In 1988 Canada reclassified its wood bison from endangered to threatened in Canada. In the 1990s, CITES downlisted the wood bison in Canada, and by 1999 the Wood Bison Recovery Team considered the Yukon population recovered. In 1999, the Yukon authorities began granting tourist hunting permits to create revenue and incentives for the local First Nation people as part of the long-term recovery and survival strategy. In 2000, Tim Mervyn of the Yukon Outfitters Association was able to acquire permits to auction at what was then the Foundation for North American Wild Sheep (FNAWS). FNAWS called upon its partner, Conservation Force, to attempt importation of the trophies into the United States, thus Conservation Force’s Wood Bison Initiative was born. We were ready because we had been working on its conservation since downlisting by CITES. The Initiative was our usual two-barrel approach, both downlisting and enhancement permitting. Both were promised by the Clinton, then the George W. Bush Administrations, but the permits went unprocessed, and the promised FWS-initiated downlisting never transpired. Finally, we prevailed upon the Canadians to file their own downlisting petition after waiting over half a decade for the USF&WS to do it on their own, as they promised Conservation Force and the Canadians. Filed in 2007, that too went unprocessed until we stopped believing broken promises as the Bush Administration came to a close.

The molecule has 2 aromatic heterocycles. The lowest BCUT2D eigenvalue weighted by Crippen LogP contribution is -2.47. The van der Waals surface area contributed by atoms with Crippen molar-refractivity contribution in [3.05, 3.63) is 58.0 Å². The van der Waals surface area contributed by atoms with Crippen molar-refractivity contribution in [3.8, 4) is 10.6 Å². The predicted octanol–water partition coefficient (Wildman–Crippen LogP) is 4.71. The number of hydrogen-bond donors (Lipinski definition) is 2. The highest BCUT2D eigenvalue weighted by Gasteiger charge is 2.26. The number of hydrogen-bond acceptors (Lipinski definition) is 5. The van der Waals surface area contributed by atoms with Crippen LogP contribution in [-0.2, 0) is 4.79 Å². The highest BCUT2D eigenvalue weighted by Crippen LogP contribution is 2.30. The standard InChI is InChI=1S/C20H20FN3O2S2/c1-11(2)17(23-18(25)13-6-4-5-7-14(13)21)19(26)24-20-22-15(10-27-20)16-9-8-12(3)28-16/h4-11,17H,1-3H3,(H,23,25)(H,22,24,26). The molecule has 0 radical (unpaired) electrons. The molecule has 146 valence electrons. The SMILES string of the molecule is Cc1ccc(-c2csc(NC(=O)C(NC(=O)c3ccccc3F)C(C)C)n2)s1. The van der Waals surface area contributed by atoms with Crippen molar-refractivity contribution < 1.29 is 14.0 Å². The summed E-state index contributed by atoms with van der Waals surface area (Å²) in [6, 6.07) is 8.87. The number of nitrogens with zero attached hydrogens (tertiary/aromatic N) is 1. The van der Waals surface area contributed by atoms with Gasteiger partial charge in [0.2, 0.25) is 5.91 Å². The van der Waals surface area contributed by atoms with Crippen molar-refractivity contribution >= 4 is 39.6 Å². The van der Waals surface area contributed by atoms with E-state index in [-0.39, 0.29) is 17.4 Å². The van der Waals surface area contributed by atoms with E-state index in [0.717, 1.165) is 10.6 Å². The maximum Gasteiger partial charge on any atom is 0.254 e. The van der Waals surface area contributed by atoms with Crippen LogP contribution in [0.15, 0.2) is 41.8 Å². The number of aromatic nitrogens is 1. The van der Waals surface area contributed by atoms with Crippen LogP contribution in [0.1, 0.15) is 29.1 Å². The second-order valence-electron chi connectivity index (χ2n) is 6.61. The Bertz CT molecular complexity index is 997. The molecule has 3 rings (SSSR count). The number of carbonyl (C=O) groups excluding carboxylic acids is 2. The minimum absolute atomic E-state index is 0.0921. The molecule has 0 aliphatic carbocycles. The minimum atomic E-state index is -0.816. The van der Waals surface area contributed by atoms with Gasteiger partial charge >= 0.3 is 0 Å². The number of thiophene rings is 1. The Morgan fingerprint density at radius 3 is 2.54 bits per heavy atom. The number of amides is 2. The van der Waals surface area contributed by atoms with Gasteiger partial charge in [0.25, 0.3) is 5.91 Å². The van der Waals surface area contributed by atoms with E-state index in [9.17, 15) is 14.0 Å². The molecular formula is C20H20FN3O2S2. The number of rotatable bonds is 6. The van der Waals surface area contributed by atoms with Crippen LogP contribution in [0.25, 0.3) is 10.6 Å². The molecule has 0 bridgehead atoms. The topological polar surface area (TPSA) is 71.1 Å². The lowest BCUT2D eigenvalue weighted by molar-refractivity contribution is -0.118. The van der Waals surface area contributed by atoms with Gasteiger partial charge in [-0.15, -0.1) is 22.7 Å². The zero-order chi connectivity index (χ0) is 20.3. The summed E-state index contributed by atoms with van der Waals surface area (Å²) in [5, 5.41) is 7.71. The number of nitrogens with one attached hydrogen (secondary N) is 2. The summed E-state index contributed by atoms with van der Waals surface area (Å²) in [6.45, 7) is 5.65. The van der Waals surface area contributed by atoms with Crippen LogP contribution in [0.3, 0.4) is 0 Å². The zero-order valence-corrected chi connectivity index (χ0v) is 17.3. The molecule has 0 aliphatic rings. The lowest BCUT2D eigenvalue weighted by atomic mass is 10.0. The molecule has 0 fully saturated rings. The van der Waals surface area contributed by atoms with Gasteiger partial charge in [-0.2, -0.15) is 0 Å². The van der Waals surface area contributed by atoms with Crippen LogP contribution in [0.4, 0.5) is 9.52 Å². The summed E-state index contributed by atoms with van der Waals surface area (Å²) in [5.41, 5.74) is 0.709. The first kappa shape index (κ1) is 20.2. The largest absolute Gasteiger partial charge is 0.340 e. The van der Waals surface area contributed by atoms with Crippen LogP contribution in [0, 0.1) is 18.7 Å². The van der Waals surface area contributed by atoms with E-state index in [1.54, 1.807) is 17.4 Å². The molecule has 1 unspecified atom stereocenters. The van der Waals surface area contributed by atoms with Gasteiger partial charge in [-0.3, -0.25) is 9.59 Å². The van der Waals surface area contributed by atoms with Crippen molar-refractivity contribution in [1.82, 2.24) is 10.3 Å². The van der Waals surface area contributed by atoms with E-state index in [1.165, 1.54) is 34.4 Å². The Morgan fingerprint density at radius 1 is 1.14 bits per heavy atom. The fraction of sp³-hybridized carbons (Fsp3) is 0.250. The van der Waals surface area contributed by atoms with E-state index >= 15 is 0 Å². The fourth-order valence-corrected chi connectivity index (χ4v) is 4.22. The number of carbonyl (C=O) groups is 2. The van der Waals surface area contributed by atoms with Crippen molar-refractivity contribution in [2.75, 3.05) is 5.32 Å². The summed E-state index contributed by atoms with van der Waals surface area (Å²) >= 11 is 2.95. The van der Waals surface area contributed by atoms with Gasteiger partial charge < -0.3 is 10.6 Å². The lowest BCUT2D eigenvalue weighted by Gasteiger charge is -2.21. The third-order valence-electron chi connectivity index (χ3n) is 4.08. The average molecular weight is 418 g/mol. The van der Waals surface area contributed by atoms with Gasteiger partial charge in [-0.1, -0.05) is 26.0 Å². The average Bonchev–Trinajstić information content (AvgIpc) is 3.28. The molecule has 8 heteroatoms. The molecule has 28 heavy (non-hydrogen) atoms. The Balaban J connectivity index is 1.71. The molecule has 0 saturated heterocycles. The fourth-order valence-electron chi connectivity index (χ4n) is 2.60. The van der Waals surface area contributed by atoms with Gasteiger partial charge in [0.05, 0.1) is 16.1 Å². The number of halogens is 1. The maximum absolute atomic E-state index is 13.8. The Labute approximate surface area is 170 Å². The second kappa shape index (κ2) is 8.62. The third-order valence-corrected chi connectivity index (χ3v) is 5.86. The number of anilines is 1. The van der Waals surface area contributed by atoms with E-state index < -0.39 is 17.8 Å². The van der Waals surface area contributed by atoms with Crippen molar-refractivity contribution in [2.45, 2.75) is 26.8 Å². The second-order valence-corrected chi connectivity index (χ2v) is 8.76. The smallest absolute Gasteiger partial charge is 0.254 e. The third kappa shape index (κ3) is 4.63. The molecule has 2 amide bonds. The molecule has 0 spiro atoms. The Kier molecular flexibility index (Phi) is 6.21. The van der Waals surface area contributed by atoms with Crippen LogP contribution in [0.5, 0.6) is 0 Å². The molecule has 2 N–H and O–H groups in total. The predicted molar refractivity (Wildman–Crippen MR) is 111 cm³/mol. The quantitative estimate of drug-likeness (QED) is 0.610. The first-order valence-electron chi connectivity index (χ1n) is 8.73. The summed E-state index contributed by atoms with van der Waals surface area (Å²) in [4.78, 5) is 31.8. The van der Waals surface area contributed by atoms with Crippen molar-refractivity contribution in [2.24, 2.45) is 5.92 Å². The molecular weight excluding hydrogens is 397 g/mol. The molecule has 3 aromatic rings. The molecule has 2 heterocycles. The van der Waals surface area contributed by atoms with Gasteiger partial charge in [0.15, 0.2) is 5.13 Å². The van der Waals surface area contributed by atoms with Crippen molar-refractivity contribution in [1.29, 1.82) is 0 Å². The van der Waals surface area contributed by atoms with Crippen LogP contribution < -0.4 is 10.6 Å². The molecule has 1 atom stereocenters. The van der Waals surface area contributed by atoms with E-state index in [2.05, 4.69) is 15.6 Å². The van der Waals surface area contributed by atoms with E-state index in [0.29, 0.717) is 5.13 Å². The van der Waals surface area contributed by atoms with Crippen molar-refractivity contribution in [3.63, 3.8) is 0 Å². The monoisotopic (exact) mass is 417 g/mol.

Conservation Force and some of its allied organizations, including FNAWS (now called Wild Sheep Foundation and the one that began it all), have filed two suits to date to get us where we are. The first suit was to compel the 90-day downlisting finding and the processing of the import permit applications languishing since 2000. The USF&WS finally processed the permits. Despite positive findings by the Division of Scientific Authority and the Division of Management Authority, a political policy decision from above by the current Administration overrode science. The permits were denied in complete contradiction to the findings in the record. The enhancement provision in the ESA and its very express implementing regulations remain dormant because political concerns override the conservation of the species. In the interval, some of us at Conservation Force have wasted the best part of our adult lives chasing recovery dreams and waiting on promises.
The second suit, Wood Bison II, still ongoing, was to challenge the permit denials and compel a 12-month finding and five-year review of the listing. In the interval, the court in Wood Bison I denied attorney fees because permit processing deadlines are not mandatory under the ESA and the USF&WS had acted before an actual formal order had been issued. That is on appeal. The lesson is clear: The hunting community should not have waited 10 years to sue.